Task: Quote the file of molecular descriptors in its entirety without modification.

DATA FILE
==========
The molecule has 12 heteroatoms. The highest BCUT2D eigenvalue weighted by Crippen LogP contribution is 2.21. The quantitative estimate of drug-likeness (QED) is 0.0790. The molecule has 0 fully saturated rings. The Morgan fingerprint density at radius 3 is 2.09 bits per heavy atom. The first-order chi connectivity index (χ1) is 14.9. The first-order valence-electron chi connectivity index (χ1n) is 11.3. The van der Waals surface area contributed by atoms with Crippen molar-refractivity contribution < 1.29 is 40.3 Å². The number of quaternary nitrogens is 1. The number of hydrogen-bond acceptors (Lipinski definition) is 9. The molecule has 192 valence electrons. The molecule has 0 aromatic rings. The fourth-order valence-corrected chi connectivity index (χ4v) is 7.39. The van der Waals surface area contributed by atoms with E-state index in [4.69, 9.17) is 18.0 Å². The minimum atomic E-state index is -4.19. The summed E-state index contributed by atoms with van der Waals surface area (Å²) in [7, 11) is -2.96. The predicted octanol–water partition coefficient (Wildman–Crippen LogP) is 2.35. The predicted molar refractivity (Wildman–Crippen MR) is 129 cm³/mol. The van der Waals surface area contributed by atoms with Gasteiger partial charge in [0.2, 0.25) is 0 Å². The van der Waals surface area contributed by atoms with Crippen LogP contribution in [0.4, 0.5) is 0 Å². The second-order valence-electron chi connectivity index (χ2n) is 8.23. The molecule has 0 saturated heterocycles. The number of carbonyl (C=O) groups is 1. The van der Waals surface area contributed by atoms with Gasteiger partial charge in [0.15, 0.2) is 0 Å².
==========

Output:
The molecule has 12 heteroatoms. The highest BCUT2D eigenvalue weighted by Crippen LogP contribution is 2.21. The quantitative estimate of drug-likeness (QED) is 0.0790. The molecule has 0 fully saturated rings. The Morgan fingerprint density at radius 3 is 2.09 bits per heavy atom. The first-order chi connectivity index (χ1) is 14.9. The first-order valence-electron chi connectivity index (χ1n) is 11.3. The van der Waals surface area contributed by atoms with Crippen molar-refractivity contribution < 1.29 is 40.3 Å². The number of quaternary nitrogens is 1. The number of hydrogen-bond acceptors (Lipinski definition) is 9. The molecule has 192 valence electrons. The molecule has 0 aromatic rings. The fourth-order valence-corrected chi connectivity index (χ4v) is 7.39. The van der Waals surface area contributed by atoms with E-state index in [4.69, 9.17) is 18.0 Å². The minimum atomic E-state index is -4.19. The summed E-state index contributed by atoms with van der Waals surface area (Å²) in [7, 11) is -2.96. The predicted octanol–water partition coefficient (Wildman–Crippen LogP) is 2.35. The predicted molar refractivity (Wildman–Crippen MR) is 129 cm³/mol. The van der Waals surface area contributed by atoms with Gasteiger partial charge in [0.2, 0.25) is 0 Å². The van der Waals surface area contributed by atoms with Crippen LogP contribution in [0.4, 0.5) is 0 Å². The second-order valence-electron chi connectivity index (χ2n) is 8.23. The molecule has 0 saturated heterocycles. The number of carbonyl (C=O) groups is 1. The van der Waals surface area contributed by atoms with Gasteiger partial charge in [0.15, 0.2) is 0 Å².